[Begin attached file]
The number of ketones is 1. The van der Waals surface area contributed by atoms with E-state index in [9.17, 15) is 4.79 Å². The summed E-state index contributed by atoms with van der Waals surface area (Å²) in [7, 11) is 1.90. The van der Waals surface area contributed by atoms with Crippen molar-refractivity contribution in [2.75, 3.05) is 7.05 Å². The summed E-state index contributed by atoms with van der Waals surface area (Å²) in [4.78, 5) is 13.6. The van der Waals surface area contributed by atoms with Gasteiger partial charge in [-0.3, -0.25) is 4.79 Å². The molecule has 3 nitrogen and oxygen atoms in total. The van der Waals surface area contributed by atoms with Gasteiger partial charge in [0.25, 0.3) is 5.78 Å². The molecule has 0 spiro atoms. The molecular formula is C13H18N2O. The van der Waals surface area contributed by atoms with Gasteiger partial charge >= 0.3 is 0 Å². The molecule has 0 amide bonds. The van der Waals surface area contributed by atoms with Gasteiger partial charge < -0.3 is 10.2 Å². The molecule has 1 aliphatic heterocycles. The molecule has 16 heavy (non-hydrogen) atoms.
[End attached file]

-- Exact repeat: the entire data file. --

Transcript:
The number of ketones is 1. The van der Waals surface area contributed by atoms with E-state index in [9.17, 15) is 4.79 Å². The summed E-state index contributed by atoms with van der Waals surface area (Å²) in [7, 11) is 1.90. The van der Waals surface area contributed by atoms with Crippen molar-refractivity contribution in [2.75, 3.05) is 7.05 Å². The summed E-state index contributed by atoms with van der Waals surface area (Å²) in [4.78, 5) is 13.6. The van der Waals surface area contributed by atoms with Gasteiger partial charge in [-0.3, -0.25) is 4.79 Å². The molecule has 3 nitrogen and oxygen atoms in total. The van der Waals surface area contributed by atoms with Gasteiger partial charge in [0.25, 0.3) is 5.78 Å². The molecule has 0 spiro atoms. The molecular formula is C13H18N2O. The van der Waals surface area contributed by atoms with Gasteiger partial charge >= 0.3 is 0 Å². The molecule has 0 amide bonds. The van der Waals surface area contributed by atoms with Gasteiger partial charge < -0.3 is 10.2 Å². The molecule has 1 aliphatic heterocycles. The molecule has 16 heavy (non-hydrogen) atoms.